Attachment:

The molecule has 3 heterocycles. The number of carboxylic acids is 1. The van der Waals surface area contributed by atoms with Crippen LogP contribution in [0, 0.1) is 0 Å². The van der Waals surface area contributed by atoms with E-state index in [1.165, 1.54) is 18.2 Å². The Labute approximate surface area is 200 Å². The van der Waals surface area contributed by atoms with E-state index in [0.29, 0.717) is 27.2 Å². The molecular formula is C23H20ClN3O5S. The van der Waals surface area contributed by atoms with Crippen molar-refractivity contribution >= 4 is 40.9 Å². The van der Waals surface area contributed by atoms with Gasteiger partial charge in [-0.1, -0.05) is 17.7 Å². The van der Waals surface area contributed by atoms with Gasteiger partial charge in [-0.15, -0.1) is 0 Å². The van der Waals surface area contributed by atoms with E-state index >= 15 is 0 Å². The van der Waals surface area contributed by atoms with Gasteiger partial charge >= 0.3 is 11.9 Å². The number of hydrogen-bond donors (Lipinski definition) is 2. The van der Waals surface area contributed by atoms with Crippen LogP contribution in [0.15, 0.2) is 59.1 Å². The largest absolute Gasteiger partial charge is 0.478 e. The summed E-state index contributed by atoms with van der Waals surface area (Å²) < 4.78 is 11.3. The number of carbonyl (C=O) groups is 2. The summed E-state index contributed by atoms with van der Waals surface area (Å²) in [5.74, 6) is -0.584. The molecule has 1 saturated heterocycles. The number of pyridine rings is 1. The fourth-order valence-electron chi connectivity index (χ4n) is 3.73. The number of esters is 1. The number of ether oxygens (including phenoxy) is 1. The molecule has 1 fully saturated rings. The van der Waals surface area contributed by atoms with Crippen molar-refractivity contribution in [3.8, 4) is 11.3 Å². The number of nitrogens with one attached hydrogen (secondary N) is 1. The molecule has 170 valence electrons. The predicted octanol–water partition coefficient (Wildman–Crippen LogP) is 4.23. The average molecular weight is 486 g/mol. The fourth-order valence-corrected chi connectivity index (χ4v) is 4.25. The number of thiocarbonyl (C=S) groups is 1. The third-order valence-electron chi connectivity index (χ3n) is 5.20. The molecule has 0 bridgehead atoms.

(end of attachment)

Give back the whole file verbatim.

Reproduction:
The molecule has 3 heterocycles. The number of carboxylic acids is 1. The van der Waals surface area contributed by atoms with Crippen LogP contribution in [0, 0.1) is 0 Å². The van der Waals surface area contributed by atoms with E-state index in [1.165, 1.54) is 18.2 Å². The Labute approximate surface area is 200 Å². The van der Waals surface area contributed by atoms with E-state index in [0.29, 0.717) is 27.2 Å². The molecular formula is C23H20ClN3O5S. The van der Waals surface area contributed by atoms with Crippen molar-refractivity contribution >= 4 is 40.9 Å². The van der Waals surface area contributed by atoms with Gasteiger partial charge in [-0.1, -0.05) is 17.7 Å². The van der Waals surface area contributed by atoms with Gasteiger partial charge in [-0.15, -0.1) is 0 Å². The van der Waals surface area contributed by atoms with E-state index >= 15 is 0 Å². The van der Waals surface area contributed by atoms with Gasteiger partial charge >= 0.3 is 11.9 Å². The number of hydrogen-bond donors (Lipinski definition) is 2. The van der Waals surface area contributed by atoms with Crippen LogP contribution in [0.15, 0.2) is 59.1 Å². The largest absolute Gasteiger partial charge is 0.478 e. The summed E-state index contributed by atoms with van der Waals surface area (Å²) < 4.78 is 11.3. The number of carbonyl (C=O) groups is 2. The summed E-state index contributed by atoms with van der Waals surface area (Å²) in [5.74, 6) is -0.584. The molecule has 1 saturated heterocycles. The number of pyridine rings is 1. The fourth-order valence-electron chi connectivity index (χ4n) is 3.73. The number of esters is 1. The number of ether oxygens (including phenoxy) is 1. The molecule has 1 fully saturated rings. The van der Waals surface area contributed by atoms with Crippen molar-refractivity contribution in [3.8, 4) is 11.3 Å². The number of nitrogens with one attached hydrogen (secondary N) is 1. The molecule has 170 valence electrons. The predicted octanol–water partition coefficient (Wildman–Crippen LogP) is 4.23. The average molecular weight is 486 g/mol. The fourth-order valence-corrected chi connectivity index (χ4v) is 4.25. The number of thiocarbonyl (C=S) groups is 1. The third-order valence-electron chi connectivity index (χ3n) is 5.20. The molecule has 0 bridgehead atoms.